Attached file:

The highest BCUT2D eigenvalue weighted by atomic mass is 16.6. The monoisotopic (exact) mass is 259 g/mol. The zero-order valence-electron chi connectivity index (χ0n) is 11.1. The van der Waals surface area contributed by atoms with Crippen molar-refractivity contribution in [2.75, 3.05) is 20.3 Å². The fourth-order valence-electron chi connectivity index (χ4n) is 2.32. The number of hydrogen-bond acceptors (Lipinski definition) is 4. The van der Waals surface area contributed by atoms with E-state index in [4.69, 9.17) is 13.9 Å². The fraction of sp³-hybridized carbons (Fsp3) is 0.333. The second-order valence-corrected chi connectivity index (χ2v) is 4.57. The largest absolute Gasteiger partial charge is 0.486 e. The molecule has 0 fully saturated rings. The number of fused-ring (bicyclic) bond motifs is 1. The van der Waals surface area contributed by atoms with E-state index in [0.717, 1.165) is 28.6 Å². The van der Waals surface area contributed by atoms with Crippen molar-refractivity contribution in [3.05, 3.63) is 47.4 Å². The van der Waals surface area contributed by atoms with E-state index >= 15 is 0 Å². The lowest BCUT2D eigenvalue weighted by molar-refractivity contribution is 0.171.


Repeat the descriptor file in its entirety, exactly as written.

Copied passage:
The highest BCUT2D eigenvalue weighted by atomic mass is 16.6. The monoisotopic (exact) mass is 259 g/mol. The zero-order valence-electron chi connectivity index (χ0n) is 11.1. The van der Waals surface area contributed by atoms with Crippen molar-refractivity contribution in [2.75, 3.05) is 20.3 Å². The fourth-order valence-electron chi connectivity index (χ4n) is 2.32. The number of hydrogen-bond acceptors (Lipinski definition) is 4. The van der Waals surface area contributed by atoms with E-state index in [4.69, 9.17) is 13.9 Å². The fraction of sp³-hybridized carbons (Fsp3) is 0.333. The second-order valence-corrected chi connectivity index (χ2v) is 4.57. The largest absolute Gasteiger partial charge is 0.486 e. The molecule has 0 fully saturated rings. The number of fused-ring (bicyclic) bond motifs is 1. The van der Waals surface area contributed by atoms with E-state index in [0.717, 1.165) is 28.6 Å². The van der Waals surface area contributed by atoms with Crippen molar-refractivity contribution in [3.05, 3.63) is 47.4 Å². The van der Waals surface area contributed by atoms with E-state index >= 15 is 0 Å². The lowest BCUT2D eigenvalue weighted by molar-refractivity contribution is 0.171.